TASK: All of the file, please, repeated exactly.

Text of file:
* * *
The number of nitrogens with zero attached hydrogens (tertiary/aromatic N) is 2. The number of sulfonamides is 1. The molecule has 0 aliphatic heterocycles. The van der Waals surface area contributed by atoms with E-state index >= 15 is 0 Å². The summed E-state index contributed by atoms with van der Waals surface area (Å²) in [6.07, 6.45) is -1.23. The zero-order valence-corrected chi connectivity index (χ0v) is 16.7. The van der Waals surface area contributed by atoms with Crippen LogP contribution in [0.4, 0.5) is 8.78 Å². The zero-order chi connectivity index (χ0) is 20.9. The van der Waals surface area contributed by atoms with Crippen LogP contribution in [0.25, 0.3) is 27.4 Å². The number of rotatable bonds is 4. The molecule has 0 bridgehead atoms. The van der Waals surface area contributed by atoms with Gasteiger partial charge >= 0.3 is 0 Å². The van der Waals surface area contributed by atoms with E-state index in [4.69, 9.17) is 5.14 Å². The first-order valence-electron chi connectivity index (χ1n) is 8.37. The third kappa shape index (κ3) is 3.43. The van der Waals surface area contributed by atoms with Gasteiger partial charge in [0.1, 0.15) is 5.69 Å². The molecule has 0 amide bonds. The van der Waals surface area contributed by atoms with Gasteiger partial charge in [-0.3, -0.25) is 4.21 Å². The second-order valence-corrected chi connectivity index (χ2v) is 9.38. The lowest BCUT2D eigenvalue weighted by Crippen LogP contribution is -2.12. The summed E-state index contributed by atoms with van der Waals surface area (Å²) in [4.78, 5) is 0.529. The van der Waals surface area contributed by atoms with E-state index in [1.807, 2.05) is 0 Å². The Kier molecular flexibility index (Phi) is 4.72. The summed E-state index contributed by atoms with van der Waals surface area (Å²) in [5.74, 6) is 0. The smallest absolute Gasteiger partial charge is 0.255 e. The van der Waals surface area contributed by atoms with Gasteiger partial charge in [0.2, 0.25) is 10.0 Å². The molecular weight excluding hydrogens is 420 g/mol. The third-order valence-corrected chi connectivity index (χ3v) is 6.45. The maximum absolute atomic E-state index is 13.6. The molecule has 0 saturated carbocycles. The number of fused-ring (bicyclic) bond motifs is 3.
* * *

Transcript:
The number of nitrogens with zero attached hydrogens (tertiary/aromatic N) is 2. The number of sulfonamides is 1. The molecule has 0 aliphatic heterocycles. The van der Waals surface area contributed by atoms with E-state index >= 15 is 0 Å². The summed E-state index contributed by atoms with van der Waals surface area (Å²) in [6.07, 6.45) is -1.23. The zero-order valence-corrected chi connectivity index (χ0v) is 16.7. The van der Waals surface area contributed by atoms with Crippen LogP contribution in [0.4, 0.5) is 8.78 Å². The zero-order chi connectivity index (χ0) is 20.9. The van der Waals surface area contributed by atoms with Crippen LogP contribution in [0.25, 0.3) is 27.4 Å². The number of rotatable bonds is 4. The molecule has 0 bridgehead atoms. The van der Waals surface area contributed by atoms with Gasteiger partial charge >= 0.3 is 0 Å². The van der Waals surface area contributed by atoms with E-state index in [4.69, 9.17) is 5.14 Å². The first-order valence-electron chi connectivity index (χ1n) is 8.37. The third kappa shape index (κ3) is 3.43. The van der Waals surface area contributed by atoms with Gasteiger partial charge in [0.1, 0.15) is 5.69 Å². The molecule has 0 amide bonds. The van der Waals surface area contributed by atoms with Gasteiger partial charge in [-0.3, -0.25) is 4.21 Å². The second-order valence-corrected chi connectivity index (χ2v) is 9.38. The lowest BCUT2D eigenvalue weighted by Crippen LogP contribution is -2.12. The summed E-state index contributed by atoms with van der Waals surface area (Å²) in [4.78, 5) is 0.529. The van der Waals surface area contributed by atoms with E-state index in [1.807, 2.05) is 0 Å². The Kier molecular flexibility index (Phi) is 4.72. The summed E-state index contributed by atoms with van der Waals surface area (Å²) in [5.74, 6) is 0. The smallest absolute Gasteiger partial charge is 0.255 e. The van der Waals surface area contributed by atoms with Gasteiger partial charge in [0.2, 0.25) is 10.0 Å². The molecular weight excluding hydrogens is 420 g/mol. The third-order valence-corrected chi connectivity index (χ3v) is 6.45. The maximum absolute atomic E-state index is 13.6. The molecule has 0 saturated carbocycles. The number of fused-ring (bicyclic) bond motifs is 3.